.408: DiMaggio hit .408 (91-for-223) during the streak with 15 home runs and 55 RBIs.

.375: He entered May 15 (the first game of the streak) with a .306 batting average. That rose to .375 after the July 16 game, the final game of the streak.

4: DiMaggio faced four future Hall of Fame pitchers: Lefty Grove, Hal Newhouser, Bob Feller and Ted Lyons.

10: DiMaggio extended the streak in his final plate appearance 10 times, as Elias research notes.

16:DiMaggio started a 16-game hitting streak the game after the 56-game one ended. So he hit in 72 of 73 games total. In those 73 games, he had 120 hits, 20 home runs and six strikeouts.

44: The longest hitting streak since DiMaggio’s is a 44-gamer by Pete Rose in 1978.

29: The longest hitting streak by a Yankees player since DiMaggio’s streak ended is a 29-gamer by Hall of Famer Joe Gordon in 1942. Derek Jeter’s longest hitting streak was 25 games in 2006. Don Mattingly’s longest was 24 in 1986. Those are the three longest for the Yankees since DiMaggio.


 
Posted By Dr. Stan, the Stats Man

Read what my student Greg considers the biggest surprise in the MLB for 2017 is so far. 

Every year there are storylines between teams and players, and surprises that come out of the league. The biggest surprise so far in 2017 has been one in the name of Eric Thames. Thames is a 30-year-old left-handed hitter who is currently doing wonders for the Milwaukee Brewers. Thames burst onto the MLB scene in 2011 with the Toronto Blue Jays and was an average hitter at best. Thames played the following year with the Toronto Blue Jays and Seattle Mariners. His average over this time was a dismal .250 and his OBP was only .296. The following year Thames was not given another shot at the MLB. In 2013 Thames spent time between AAA and Rookie ball, which is not where you want to end up. Things were looking down for Thames and it seemed as if his MLB career would be over. What happened next would surprise almost everyone. Thames headed to the KBO (Korean Baseball League) to try to revive his playing career. The KBO is not a very well-known league, a step down from the well-known NPB (Nippon Professional Baseball League in Japan), so the hitter’s success there is taken with an asterisk next to it.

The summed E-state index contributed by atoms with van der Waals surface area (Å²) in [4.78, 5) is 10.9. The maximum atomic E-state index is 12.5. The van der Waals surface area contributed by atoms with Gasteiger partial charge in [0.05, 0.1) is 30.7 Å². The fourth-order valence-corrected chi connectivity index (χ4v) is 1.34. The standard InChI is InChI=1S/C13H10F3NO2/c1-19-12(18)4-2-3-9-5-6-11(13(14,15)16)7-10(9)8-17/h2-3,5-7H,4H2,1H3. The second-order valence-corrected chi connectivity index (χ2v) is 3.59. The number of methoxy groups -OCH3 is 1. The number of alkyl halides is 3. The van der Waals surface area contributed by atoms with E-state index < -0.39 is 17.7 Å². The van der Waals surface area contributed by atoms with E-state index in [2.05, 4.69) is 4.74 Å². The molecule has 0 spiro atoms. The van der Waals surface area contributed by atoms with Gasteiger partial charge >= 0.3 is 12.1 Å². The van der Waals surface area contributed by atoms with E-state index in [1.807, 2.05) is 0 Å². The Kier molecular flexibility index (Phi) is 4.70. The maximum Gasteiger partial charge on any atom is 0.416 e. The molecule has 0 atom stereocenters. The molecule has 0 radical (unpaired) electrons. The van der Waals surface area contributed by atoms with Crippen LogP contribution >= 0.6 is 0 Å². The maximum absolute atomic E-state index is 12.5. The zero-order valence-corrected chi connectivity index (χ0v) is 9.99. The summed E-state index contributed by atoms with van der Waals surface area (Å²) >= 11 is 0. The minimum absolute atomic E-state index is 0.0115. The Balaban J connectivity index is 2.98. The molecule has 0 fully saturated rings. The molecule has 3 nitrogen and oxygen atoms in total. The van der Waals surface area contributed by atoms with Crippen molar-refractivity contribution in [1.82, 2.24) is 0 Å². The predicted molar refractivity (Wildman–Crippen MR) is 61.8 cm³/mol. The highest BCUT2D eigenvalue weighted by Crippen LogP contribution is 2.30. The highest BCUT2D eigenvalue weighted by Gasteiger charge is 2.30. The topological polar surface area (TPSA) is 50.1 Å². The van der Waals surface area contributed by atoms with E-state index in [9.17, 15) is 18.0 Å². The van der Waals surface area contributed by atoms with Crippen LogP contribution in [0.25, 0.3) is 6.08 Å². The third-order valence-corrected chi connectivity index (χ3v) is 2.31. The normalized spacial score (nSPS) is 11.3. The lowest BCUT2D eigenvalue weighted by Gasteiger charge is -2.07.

What Thames did was unbelievable. He turned himself into one of the most feared hitters in the KBO and became a world-class slugger. Over the next three years, from 2014-16, he went on to have gaudy numbers of a .349 BA, .451 OBP, and a .721 SLG. In 3 years he accumulated 124 Home Runs and 382 RBIs, averaging 41.3 Home Runs a year and 127 RBIs. After these unbelievable numbers an MLB team would have to give him at least a tryout, correct?